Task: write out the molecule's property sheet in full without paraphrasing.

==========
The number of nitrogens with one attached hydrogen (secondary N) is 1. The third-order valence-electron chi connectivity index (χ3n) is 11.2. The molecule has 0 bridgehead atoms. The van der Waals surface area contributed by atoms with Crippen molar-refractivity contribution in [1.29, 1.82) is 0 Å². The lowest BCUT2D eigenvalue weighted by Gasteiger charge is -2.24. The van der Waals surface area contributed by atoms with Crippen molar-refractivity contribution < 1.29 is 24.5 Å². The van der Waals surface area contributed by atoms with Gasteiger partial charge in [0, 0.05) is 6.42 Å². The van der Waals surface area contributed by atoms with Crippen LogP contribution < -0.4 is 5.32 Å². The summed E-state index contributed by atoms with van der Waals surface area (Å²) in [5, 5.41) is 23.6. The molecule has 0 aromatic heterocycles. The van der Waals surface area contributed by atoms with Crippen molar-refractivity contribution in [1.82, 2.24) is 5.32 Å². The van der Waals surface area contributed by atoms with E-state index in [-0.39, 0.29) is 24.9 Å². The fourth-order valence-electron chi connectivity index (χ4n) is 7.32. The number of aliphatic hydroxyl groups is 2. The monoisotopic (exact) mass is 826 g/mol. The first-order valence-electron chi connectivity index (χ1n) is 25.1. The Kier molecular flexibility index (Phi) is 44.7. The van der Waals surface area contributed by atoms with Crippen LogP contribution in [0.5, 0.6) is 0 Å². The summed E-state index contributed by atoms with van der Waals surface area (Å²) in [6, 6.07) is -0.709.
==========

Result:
The number of nitrogens with one attached hydrogen (secondary N) is 1. The third-order valence-electron chi connectivity index (χ3n) is 11.2. The molecule has 0 bridgehead atoms. The van der Waals surface area contributed by atoms with Crippen molar-refractivity contribution in [1.29, 1.82) is 0 Å². The lowest BCUT2D eigenvalue weighted by Gasteiger charge is -2.24. The van der Waals surface area contributed by atoms with Crippen molar-refractivity contribution < 1.29 is 24.5 Å². The van der Waals surface area contributed by atoms with Gasteiger partial charge in [0, 0.05) is 6.42 Å². The van der Waals surface area contributed by atoms with Crippen LogP contribution < -0.4 is 5.32 Å². The summed E-state index contributed by atoms with van der Waals surface area (Å²) in [5, 5.41) is 23.6. The molecule has 0 aromatic heterocycles. The van der Waals surface area contributed by atoms with Crippen molar-refractivity contribution in [1.82, 2.24) is 5.32 Å². The van der Waals surface area contributed by atoms with E-state index in [-0.39, 0.29) is 24.9 Å². The fourth-order valence-electron chi connectivity index (χ4n) is 7.32. The number of aliphatic hydroxyl groups is 2. The monoisotopic (exact) mass is 826 g/mol. The first-order valence-electron chi connectivity index (χ1n) is 25.1. The Kier molecular flexibility index (Phi) is 44.7. The van der Waals surface area contributed by atoms with Crippen LogP contribution in [0.5, 0.6) is 0 Å². The summed E-state index contributed by atoms with van der Waals surface area (Å²) in [6, 6.07) is -0.709.